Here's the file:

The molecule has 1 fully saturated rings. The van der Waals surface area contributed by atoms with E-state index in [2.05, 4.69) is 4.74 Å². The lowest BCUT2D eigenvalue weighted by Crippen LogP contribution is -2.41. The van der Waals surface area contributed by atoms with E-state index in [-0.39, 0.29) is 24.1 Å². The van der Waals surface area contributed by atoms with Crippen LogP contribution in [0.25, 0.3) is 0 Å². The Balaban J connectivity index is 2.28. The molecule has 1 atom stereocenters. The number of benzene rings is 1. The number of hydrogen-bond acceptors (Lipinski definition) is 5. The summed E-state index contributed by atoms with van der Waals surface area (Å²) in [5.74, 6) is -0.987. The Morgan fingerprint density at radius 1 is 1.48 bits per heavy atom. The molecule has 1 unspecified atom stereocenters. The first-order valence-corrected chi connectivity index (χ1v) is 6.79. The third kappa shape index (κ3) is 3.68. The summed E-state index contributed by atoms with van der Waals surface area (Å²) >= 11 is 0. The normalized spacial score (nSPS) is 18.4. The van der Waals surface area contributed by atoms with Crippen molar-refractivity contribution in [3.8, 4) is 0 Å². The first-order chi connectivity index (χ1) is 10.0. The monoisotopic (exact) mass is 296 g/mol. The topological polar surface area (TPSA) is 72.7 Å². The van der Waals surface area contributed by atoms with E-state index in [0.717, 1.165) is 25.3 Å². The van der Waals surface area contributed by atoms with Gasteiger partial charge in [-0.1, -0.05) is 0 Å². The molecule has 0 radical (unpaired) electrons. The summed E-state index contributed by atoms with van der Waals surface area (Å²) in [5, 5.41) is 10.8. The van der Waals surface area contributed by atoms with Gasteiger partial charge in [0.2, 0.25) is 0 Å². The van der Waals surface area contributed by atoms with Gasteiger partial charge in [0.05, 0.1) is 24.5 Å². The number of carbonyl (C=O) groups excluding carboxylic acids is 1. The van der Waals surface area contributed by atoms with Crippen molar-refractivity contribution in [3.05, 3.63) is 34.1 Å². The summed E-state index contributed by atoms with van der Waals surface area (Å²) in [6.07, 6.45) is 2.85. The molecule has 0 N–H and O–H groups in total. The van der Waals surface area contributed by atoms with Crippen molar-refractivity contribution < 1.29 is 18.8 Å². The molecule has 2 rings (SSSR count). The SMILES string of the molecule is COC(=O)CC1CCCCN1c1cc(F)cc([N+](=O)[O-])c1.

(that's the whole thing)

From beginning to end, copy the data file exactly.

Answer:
The molecule has 1 fully saturated rings. The van der Waals surface area contributed by atoms with E-state index in [2.05, 4.69) is 4.74 Å². The lowest BCUT2D eigenvalue weighted by Crippen LogP contribution is -2.41. The van der Waals surface area contributed by atoms with E-state index in [-0.39, 0.29) is 24.1 Å². The van der Waals surface area contributed by atoms with Crippen LogP contribution in [0.25, 0.3) is 0 Å². The Balaban J connectivity index is 2.28. The molecule has 1 atom stereocenters. The number of benzene rings is 1. The number of hydrogen-bond acceptors (Lipinski definition) is 5. The summed E-state index contributed by atoms with van der Waals surface area (Å²) in [5.74, 6) is -0.987. The Morgan fingerprint density at radius 1 is 1.48 bits per heavy atom. The molecule has 1 unspecified atom stereocenters. The first-order valence-corrected chi connectivity index (χ1v) is 6.79. The third kappa shape index (κ3) is 3.68. The summed E-state index contributed by atoms with van der Waals surface area (Å²) >= 11 is 0. The normalized spacial score (nSPS) is 18.4. The van der Waals surface area contributed by atoms with Crippen molar-refractivity contribution in [3.8, 4) is 0 Å². The first-order chi connectivity index (χ1) is 10.0. The monoisotopic (exact) mass is 296 g/mol. The topological polar surface area (TPSA) is 72.7 Å². The van der Waals surface area contributed by atoms with E-state index in [0.717, 1.165) is 25.3 Å². The van der Waals surface area contributed by atoms with Gasteiger partial charge in [-0.1, -0.05) is 0 Å². The molecule has 0 radical (unpaired) electrons. The summed E-state index contributed by atoms with van der Waals surface area (Å²) in [5, 5.41) is 10.8. The van der Waals surface area contributed by atoms with Gasteiger partial charge in [0.2, 0.25) is 0 Å². The van der Waals surface area contributed by atoms with Gasteiger partial charge in [0.05, 0.1) is 24.5 Å². The number of carbonyl (C=O) groups excluding carboxylic acids is 1. The van der Waals surface area contributed by atoms with Crippen molar-refractivity contribution in [3.05, 3.63) is 34.1 Å². The summed E-state index contributed by atoms with van der Waals surface area (Å²) in [6.07, 6.45) is 2.85. The molecule has 0 N–H and O–H groups in total. The van der Waals surface area contributed by atoms with Crippen molar-refractivity contribution < 1.29 is 18.8 Å². The molecule has 2 rings (SSSR count). The SMILES string of the molecule is COC(=O)CC1CCCCN1c1cc(F)cc([N+](=O)[O-])c1.